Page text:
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ERIC Number: ED573319
Record Type: Non-Journal
Publication Date: 2017-Mar
Pages: 57
Abstractor: ERIC
Reference Count: 18
ISBN: N/A
ISSN: N/A
Implementing the Extended School Day Policy in Florida's 300 Lowest Performing Elementary Schools. REL 2017-253
Folsom, Jessica Sidler; Osborne-Lampkin, La'Tara; Cooley, Stephan; Smith, Kevin
Regional Educational Laboratory Southeast
Since the 2012/13 school year Florida law has required the 100 lowest performing elementary schools in reading to extend the school day by one hour to provide supplemental reading instruction. In 2014 the law was broadened to include the 300 elementary schools with the lowest reading performance. A previous study of the state's first two cohorts of 100 lowest performing schools found that observed growth in school reading performance after one to two years of implementing the extended school day policy did not exceed what would have been expected because of natural variation (Folsom et al., 2016). The current study follows up on that study by describing the location, demographic characteristics, and school reading performance of the 300 lowest performing schools and analyzing how the lowest performing schools implemented the extended school day policy (for example, the methods used to add the extra hour, staffing, and delivery of instruction). As with Folsom et al. (2016), the current study was based on a request from the Regional Educational Laboratory Southeast Improving Literacy Alliance and Improving Low-Performing Schools Alliance--both of which have Florida Department of Education administrators as members. Based on publicly available data and survey and interview data collected by the Florida Department of Education, the study found: (1) The lowest performing elementary schools were located in 31 of Florida's 65 school districts and in all five regions of the state. The lowest performing elementary schools were smaller on average than other elementary schools and enrolled a larger proportion of racial/ethnic minority students and students eligible for the federal school lunch program. Ninety-nine percent of the lowest performing elementary schools were Title I schools; (2) On average, the school reading performance of the lowest performing elementary schools was 1.8 standard deviations below that of other elementary schools at the end of 2013/14 (the year they were identified as lowest performing) and 1.5 standard deviations below that of other elementary schools at the end of 2014/15 (after implementing the extended school day policy for one or more years); (3) The elementary schools that implemented the extended school day policy reported using a variety of strategies such as increasing reading instruction time each day, increasing staff, providing professional development for teachers, and providing instruction in the extra hour that differed from instruction during the rest of the day; and (4) Participants identified indirect benefits of implementation, including perceived student gains. Interviewees attributed these gains not to the extra hour of instruction but to improvements that occurred in conjunction with it, such as professional development and curricular and pedagogic changes. However, the empirical analyses could not demonstrate whether student gains actually occurred. Barriers to implementation identified by interviewees included lack of resources and issues around logistical planning, such as short timelines. The following are appended: (1) Data and methodology; (2) Florida Department of Education compliance survey and structured interview protocol; (3) Supplemental tables of school characteristics, school reading performance, and survey responses; and (4) Supplemental statistical tests of significance for school characteristics and implementation of extended school day policy in 2014/15. [For the previous study, "School Reading Performance and the Extended School Day Policy in Florida. REL 2016-141," see ED566657.]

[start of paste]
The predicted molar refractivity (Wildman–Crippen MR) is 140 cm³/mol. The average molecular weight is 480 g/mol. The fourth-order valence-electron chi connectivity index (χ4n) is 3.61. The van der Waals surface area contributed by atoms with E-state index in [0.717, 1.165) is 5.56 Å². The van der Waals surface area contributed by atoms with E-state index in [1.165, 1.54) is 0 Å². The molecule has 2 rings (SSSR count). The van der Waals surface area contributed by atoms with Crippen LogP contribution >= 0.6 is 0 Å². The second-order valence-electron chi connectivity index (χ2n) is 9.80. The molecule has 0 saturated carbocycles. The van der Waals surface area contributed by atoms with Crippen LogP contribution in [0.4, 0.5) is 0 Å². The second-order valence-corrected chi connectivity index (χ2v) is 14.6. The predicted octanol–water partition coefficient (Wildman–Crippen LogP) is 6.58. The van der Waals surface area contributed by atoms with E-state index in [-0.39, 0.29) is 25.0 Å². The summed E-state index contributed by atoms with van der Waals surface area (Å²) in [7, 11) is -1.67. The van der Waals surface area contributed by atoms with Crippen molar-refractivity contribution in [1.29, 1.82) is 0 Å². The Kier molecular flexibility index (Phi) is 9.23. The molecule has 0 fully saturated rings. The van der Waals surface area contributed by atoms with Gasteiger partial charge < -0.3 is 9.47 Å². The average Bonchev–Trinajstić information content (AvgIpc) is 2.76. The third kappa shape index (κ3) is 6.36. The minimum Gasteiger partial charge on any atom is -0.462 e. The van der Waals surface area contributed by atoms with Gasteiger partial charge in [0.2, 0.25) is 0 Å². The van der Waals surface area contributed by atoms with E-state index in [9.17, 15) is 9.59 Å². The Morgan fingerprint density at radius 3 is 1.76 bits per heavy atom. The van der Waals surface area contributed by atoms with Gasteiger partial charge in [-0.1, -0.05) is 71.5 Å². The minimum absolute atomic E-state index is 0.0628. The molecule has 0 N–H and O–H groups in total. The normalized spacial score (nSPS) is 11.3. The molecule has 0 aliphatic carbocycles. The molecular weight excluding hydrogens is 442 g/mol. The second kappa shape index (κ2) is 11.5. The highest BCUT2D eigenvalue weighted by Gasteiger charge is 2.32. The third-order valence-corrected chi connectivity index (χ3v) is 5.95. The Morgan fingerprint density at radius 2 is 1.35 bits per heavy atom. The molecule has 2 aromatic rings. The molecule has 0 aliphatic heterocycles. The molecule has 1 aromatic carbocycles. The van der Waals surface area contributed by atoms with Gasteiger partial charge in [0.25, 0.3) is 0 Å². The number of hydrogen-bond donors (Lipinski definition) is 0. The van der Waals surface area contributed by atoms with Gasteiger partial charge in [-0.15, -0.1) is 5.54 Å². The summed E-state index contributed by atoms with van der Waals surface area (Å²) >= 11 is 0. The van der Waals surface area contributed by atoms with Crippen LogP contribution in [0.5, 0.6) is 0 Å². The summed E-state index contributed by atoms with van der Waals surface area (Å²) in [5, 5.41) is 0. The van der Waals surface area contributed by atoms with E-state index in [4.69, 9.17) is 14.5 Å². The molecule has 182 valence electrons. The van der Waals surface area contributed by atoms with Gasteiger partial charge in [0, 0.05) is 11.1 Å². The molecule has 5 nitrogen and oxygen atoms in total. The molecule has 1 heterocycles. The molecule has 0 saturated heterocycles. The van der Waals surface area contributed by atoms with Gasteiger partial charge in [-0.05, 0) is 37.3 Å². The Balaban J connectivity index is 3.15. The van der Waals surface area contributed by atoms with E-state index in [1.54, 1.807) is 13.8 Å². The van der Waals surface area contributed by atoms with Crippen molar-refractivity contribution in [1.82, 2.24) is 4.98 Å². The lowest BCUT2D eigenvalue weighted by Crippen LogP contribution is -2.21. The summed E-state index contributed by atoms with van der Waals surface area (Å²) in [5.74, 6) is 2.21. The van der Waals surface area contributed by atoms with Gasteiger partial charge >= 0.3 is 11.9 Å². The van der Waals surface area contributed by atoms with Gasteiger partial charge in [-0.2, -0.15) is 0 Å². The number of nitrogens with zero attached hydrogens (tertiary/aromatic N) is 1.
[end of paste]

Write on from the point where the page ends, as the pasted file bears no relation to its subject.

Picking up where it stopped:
Regional Educational Laboratory Southeast. Available from: Institute of Education Sciences. 555 New Jersey Avenue NW, Washington, DC 20208. Tel: 800-872-5327; Web site: http://ies.ed.gov/ncee/edlabs/
Publication Type: Reports - Research; Tests/Questionnaires
Education Level: Elementary Education
Audience: N/A
Language: English
Sponsor: N/A
Authoring Institution: Regional Educational Laboratory Southeast (ED); Florida State University; National Center for Education Evaluation and Regional Assistance (ED)
Identifiers - Location: Florida
IES Funded: Yes
Grant or Contract Numbers: EDIES12C0011